The Social Security Administration (SSA) administers two programs that provide benefits based on disability. Title II refers to the SSA insurance program which provides benefits to persons who, by virtue of their wok history and the social security taxes paid on their income, are considered insured. When such a person is no longer able to work he or she is entitled to disability benefits IF they meet SSA’s test for disability and have worked enough in the recent past to be considered “insured”. See the article, “What is social security’s test for disability?”

The supplemental security income program (Title XVI) is a program funded by the individual states and supplemented by the federal government. People who have never worked or haven’t worked enough to be considered “insured” for Title II disability benefits, or disabled children, who meet the disability test can claim SSI benefits BUT ONLY if they also meet a resource test, meaning limited income and assets. The SSI resource test, simply stated, allows single claimants to have $2,000 in income and assets and married claimants to have $3,000 in income and assets and still qualify for SSI. Certain assets, such as a home of any value, and one car of any value, if used for work or to obtain medical care, are excluded from consideration as a resource.

In some cases a person can qualify for both types of benefits, usually where a Title II claimant has a low disability monthly amount and sometimes when they have been out of work for so long that they have used up their resources and assets qualifying them for a limited time to SSI in addition to Title II benefits. These are referred to as “concurrent” claims by SSA.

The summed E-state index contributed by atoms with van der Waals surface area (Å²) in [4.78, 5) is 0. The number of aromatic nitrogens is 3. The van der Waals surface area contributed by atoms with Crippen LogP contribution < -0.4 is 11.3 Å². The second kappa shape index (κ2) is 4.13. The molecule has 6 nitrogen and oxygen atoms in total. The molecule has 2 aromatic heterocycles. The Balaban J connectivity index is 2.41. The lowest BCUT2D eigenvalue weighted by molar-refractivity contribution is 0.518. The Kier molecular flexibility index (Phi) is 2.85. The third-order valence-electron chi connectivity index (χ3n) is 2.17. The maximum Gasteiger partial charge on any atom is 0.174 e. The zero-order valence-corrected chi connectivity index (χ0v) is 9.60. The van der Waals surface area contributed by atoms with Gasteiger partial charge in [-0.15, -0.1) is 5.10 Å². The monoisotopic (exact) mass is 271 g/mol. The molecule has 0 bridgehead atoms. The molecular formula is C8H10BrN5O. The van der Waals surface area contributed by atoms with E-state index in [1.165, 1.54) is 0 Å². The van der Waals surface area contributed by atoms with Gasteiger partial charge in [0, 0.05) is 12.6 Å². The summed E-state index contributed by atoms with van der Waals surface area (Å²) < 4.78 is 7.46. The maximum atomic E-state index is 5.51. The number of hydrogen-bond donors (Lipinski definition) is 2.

There are significant differences in the amount of benefits each program pays, Title II monthly benefits being typically two to three times the amount paid by SSI. The SSI benefit rate varies from state to state. Also, Title II claims can be awarded retroactively up to one year prior to the time the claim is filed subject to a five full month waiting period from the date disability is established. SSI claims pay benefits beginning the first full month after the date the claim if filed or the claimant is found to be eligible. Medicare insurance entitlement is established for Title II disability recipients after they have received disability benefits for two years, while SSI recipients qualify for Medicaid immediately upon being established as disabled.

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